Why things do not stop immediately?

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  • Thread starter parshyaa
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  • #1
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Why things do not stops immediately when a retarding force is applied on a moving ball.
  • I know this is a foolish question but I have tried to give the answer
  • my attempt : suppose I have applied force on a moving ball(its moving on a non frictional plane) and I want to stop it immediately means at a time = 0.
  • F = m.a(this is a retarding force applied on ball and 'a' is the constant deaccelaration due to force on a ball )
  • a = dv/dt , adt = dv , suppose initial velocity of a ball is 0.
  • ∫a dt = ∫dv , lower limit and uppar limit for velocity is 0 and v and for time 0 and t
  • Therefore v = at , to get immediate stop, t =0 , in that case a = ∞ , and F = ma , ∴F = ∞ , but it is impossible to apply infinite force. Therefore it is impossible to stop things immediately.
  • What's your answer or opinion
 

Answers and Replies

  • #2
andrewkirk
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Your reasoning looks correct. Average acceleration is change in velocity divided by time. So to change velocity by a nonzero amount in zero time would require infinite negative acceleration, which would require infinite force.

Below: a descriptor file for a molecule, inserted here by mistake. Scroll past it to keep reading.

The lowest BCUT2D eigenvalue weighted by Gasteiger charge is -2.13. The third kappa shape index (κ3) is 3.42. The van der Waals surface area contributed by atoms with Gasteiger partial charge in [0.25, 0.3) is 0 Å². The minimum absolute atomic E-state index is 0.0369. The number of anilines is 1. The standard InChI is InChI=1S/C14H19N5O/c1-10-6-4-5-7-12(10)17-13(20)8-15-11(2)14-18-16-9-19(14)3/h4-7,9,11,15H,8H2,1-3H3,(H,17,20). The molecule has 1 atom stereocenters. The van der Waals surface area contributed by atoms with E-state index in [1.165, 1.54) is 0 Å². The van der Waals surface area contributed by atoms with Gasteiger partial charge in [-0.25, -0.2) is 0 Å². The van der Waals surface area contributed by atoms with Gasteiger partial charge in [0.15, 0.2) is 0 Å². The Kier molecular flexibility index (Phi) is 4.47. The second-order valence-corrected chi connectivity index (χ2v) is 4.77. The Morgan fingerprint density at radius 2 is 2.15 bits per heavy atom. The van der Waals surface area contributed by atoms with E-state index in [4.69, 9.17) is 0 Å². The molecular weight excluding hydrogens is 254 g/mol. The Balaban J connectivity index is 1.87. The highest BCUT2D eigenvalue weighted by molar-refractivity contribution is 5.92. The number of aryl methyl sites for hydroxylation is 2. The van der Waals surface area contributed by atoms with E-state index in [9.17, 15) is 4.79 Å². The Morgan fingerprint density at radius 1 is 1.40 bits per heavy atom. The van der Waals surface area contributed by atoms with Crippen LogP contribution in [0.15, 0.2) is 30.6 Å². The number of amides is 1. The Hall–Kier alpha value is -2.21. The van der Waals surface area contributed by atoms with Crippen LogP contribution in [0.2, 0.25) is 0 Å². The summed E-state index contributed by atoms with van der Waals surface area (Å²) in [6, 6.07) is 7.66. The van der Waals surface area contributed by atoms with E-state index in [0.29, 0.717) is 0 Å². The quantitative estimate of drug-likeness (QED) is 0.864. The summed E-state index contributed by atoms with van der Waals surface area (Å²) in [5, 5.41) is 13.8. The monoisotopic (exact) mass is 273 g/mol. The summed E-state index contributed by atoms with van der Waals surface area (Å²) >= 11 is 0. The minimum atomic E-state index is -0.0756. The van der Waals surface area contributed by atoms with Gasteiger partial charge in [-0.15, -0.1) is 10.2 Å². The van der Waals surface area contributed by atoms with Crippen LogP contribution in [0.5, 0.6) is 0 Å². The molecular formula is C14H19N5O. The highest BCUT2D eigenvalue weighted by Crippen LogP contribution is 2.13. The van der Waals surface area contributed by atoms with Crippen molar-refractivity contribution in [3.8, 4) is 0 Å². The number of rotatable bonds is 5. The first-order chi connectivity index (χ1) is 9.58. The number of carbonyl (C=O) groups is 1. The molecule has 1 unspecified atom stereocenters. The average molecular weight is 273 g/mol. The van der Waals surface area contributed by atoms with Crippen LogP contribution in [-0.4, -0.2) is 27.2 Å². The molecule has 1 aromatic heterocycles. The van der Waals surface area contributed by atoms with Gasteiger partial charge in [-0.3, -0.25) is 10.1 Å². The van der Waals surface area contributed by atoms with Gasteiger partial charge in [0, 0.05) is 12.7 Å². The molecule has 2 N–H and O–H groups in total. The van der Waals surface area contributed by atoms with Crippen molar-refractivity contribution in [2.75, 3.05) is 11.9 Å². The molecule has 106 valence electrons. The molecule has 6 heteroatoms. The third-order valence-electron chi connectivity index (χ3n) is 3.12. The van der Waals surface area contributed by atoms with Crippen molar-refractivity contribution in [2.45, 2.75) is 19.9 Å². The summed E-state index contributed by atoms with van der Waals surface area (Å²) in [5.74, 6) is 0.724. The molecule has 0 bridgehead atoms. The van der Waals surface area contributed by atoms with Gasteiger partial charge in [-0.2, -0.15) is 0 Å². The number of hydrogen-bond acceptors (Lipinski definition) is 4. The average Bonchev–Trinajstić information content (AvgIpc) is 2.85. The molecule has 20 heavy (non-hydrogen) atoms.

If you watch slow-motion footage of a cricketer or baseballer catching a fast ball, you'll see they let their hand(s) move backwards a little way after making contact. That increases the deceleration time, thereby reducing the force, thereby reducing the likelihood of the ball bouncing out of their hands (as well as lessening the potential damage to their hands).
 
  • #3
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Thanks andrewkirk for fielders example.
 
  • #4
russ_watters
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Why bother with the math? You should be able to just state Newton's First Law of motion.
 
  • #5
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Why bother with the math? You should be able to just state Newton's First Law of motion.
Yes you are right but maths makes everything more clearer
 
  • #6
russ_watters
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Yes you are right but maths makes everything more clearer
If you say so....let me know if your teacher agrees.
 
  • #7
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If you say so....let me know if your teacher agrees.
Hee hee , what's wrong in this answer , this question was mine and I will not showiy to my teacher. ^_^ ^_^
 
  • #8
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  • a = dv/dt , adt = dv , suppose initial velocity of a ball is 0.
So you want to "stop" a ball with zero initial velocity?
You can do this instantaneously. :smile:
 
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  • #9
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nasgot itpost: 5565525 said:
So you want to "stop" a ball with zero initial velocity?
You can do this instantaneously. :smile:
Hey nasu u got it , I was thinking of editing , ball was moving with constant velocity v and limit should be from v to 0 . And equation will be at = -v , a = -(v/t) it is negative because retarding force was applied ,
 

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